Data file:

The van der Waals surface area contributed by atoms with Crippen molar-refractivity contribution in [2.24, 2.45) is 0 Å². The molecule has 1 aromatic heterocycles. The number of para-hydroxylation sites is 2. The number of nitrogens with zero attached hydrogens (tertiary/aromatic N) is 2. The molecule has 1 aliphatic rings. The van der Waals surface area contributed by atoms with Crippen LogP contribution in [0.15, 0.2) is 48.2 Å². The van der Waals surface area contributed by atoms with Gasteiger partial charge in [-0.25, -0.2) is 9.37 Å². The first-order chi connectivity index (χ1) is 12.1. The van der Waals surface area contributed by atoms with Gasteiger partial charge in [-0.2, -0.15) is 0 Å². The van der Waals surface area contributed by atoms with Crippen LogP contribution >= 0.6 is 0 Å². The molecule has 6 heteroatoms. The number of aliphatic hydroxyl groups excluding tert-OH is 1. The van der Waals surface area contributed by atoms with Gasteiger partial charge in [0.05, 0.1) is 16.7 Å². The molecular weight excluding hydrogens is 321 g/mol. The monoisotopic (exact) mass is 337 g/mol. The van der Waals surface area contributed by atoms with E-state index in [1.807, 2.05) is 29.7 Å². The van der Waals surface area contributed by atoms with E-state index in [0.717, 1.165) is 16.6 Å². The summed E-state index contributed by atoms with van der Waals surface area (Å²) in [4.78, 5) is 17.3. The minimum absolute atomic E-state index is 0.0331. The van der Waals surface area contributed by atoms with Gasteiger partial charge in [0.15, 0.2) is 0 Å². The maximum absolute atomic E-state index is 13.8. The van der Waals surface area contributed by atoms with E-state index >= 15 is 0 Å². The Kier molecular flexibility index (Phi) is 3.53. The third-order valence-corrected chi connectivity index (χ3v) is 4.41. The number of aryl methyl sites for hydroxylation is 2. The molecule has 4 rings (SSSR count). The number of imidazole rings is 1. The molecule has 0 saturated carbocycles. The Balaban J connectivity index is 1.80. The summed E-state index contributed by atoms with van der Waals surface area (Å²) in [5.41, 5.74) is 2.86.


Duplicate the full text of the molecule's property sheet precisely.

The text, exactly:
The van der Waals surface area contributed by atoms with Crippen molar-refractivity contribution in [2.24, 2.45) is 0 Å². The molecule has 1 aromatic heterocycles. The number of para-hydroxylation sites is 2. The number of nitrogens with zero attached hydrogens (tertiary/aromatic N) is 2. The molecule has 1 aliphatic rings. The van der Waals surface area contributed by atoms with Crippen LogP contribution in [0.15, 0.2) is 48.2 Å². The van der Waals surface area contributed by atoms with Gasteiger partial charge in [-0.25, -0.2) is 9.37 Å². The first-order chi connectivity index (χ1) is 12.1. The van der Waals surface area contributed by atoms with Gasteiger partial charge in [-0.2, -0.15) is 0 Å². The van der Waals surface area contributed by atoms with Crippen LogP contribution >= 0.6 is 0 Å². The molecule has 6 heteroatoms. The number of aliphatic hydroxyl groups excluding tert-OH is 1. The van der Waals surface area contributed by atoms with Gasteiger partial charge in [0.05, 0.1) is 16.7 Å². The molecular weight excluding hydrogens is 321 g/mol. The monoisotopic (exact) mass is 337 g/mol. The van der Waals surface area contributed by atoms with E-state index in [1.807, 2.05) is 29.7 Å². The van der Waals surface area contributed by atoms with E-state index in [0.717, 1.165) is 16.6 Å². The summed E-state index contributed by atoms with van der Waals surface area (Å²) in [4.78, 5) is 17.3. The minimum absolute atomic E-state index is 0.0331. The van der Waals surface area contributed by atoms with Gasteiger partial charge in [0.15, 0.2) is 0 Å². The maximum absolute atomic E-state index is 13.8. The van der Waals surface area contributed by atoms with E-state index >= 15 is 0 Å². The Kier molecular flexibility index (Phi) is 3.53. The third-order valence-corrected chi connectivity index (χ3v) is 4.41. The number of aryl methyl sites for hydroxylation is 2. The molecule has 4 rings (SSSR count). The number of imidazole rings is 1. The molecule has 0 saturated carbocycles. The Balaban J connectivity index is 1.80. The summed E-state index contributed by atoms with van der Waals surface area (Å²) in [5.41, 5.74) is 2.86.